Within a half hour

by Lorin Michel Sunday, September 6, 2015 10:03 PM

One of the things we always loved about California was the diversity of the terrain (as well as the people). You could be skiing in the winter and drive down from the mountains and within a relatively short distance, be at the beach. You could drive from the land of palm trees to the true desert, again in a relatively short distance. Neither was 30 minutes, but it wasn’t long. We’d often drive north and east from Santa Barbara, into wine country. It was astonishing how different the terrain was and is.

The running joke used to be that anything in LA took at least 30 minutes. Everything in LA, like in most big cities with a lot of traffic, is measured in time rather than miles. Five miles can take 50 minutes making the five miles irrelevant. We’d go from our house in Oak Park and into the Valley and it was at least 30 minutes, sometimes more depending on the day of the week and the time of day. It was easier to drive out of the city than into the city but once you’re in the city, getting out can take hours.

We live at the base of Babad Do’ag, that’s O’odham for Mount Lemmon. We can’t see the mountain from our home because the road winds up and around and back and up further before finally getting to the actual base which is two miles north of Summerhaven. The road, known as Catalina Highway/General Hitchcock Highway, is one I’ve only traveled three times and one Kevin has only traveled twice, including today.

Last July 4th, we hopped on the motorcycle and drove from mid-town up to the Lemmon as it’s known locally. It was blisteringly hot in town, it being July. By the time we got to Summerhaven, it was so cold we had to buy sweatshirts. We’ve only worn those sweatshirts twice, both times on the bike. In fact, we keep them in one of the side pods for just such occasions. It’s not uncommon to be on a ride and change elevations or drive into a drastic temperature change. I remember going up to Ventucopa one day, just north of Ojai. We were dressed in leathers. By the time we got to Ventucopa, we’d stripped off jackets and stuffed them into the saddlebags. Once we hit the coast to come back down to Oak Park, we got cold again and had to stop and re-robe.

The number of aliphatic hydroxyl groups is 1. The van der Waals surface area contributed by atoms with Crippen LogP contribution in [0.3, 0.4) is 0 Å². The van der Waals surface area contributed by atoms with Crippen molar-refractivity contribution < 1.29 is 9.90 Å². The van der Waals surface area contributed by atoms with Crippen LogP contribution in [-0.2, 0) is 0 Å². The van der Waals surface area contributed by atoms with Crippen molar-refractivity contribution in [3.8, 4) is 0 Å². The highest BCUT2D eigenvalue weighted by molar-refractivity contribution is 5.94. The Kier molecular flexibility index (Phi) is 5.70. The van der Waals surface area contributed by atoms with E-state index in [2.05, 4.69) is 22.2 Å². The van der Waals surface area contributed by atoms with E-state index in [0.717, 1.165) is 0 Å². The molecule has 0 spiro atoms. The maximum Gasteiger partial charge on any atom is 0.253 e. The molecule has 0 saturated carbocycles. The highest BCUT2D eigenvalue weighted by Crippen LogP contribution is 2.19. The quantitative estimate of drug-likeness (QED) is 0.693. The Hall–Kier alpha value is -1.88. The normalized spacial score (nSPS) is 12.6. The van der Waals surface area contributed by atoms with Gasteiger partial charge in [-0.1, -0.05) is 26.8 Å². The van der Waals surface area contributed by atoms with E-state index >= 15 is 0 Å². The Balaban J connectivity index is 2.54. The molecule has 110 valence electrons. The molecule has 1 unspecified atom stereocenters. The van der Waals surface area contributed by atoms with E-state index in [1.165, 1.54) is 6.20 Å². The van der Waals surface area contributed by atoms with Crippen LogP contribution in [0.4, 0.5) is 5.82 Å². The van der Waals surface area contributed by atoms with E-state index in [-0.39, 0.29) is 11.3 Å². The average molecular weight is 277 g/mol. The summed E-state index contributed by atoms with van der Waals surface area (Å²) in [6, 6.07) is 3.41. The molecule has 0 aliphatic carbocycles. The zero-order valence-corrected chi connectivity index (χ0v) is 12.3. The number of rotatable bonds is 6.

Today was warm but not excruciating. Still, we knew it would be colder up there. We wore jeans and long sleeve shirts. Kevin checked the tire pressure (the bike has been sitting for a while), I hooked up the iPod, we both put on our helmets, climbed aboard and headed down the hill in order to head up the mountain.

We’re less than 30 miles from Mount Lemmon, a distance because the road twists and turns, winding its way through the mountains, past the hoodoos and up. We drove through the green hills dotted with thousands of saguaros and ocotillo, yucca and agave. At about 4000 feet, the cactus abruptly disappeared, replaced with trees and wild shrubbery. Higher still, and the trees became pine trees. The road is well travelled but in excellent shape. It’s a magnet for cyclists who make the climb, have breakfast at one of the two restaurants and then descend back into the old pueblo. Motorcyclists like it as well. It’s a leisurely drive, an easy climb. We drove along listening to the iPod (the bike has four speakers), looking at the incredible scenery surrounding us, from the rock formations to the trees, to finally the chalet style homes that begin to dot the hill just outside of tiny Summerhaven.

We went into the town and had breakfast at the Sawmill Run restaurant. They have an outdoor patio, and it was filled with motorcyclists, having omelets and coffee, watching the clouds drift through the blue sky. A man walking a long-haired German shepherd came by, and stopped briefly. A squirrel came up through some rocks just off the patio, and stuck his head through the fence, looking around. Birds hopped along. It was so relaxing.

I remarked to Kevin that it was probably one of the prettiest drives in Tucson. He remarked that it was probably one of the prettiest in the state. And to think, it’s within about a half hour of the house. Definitely worth celebrating.

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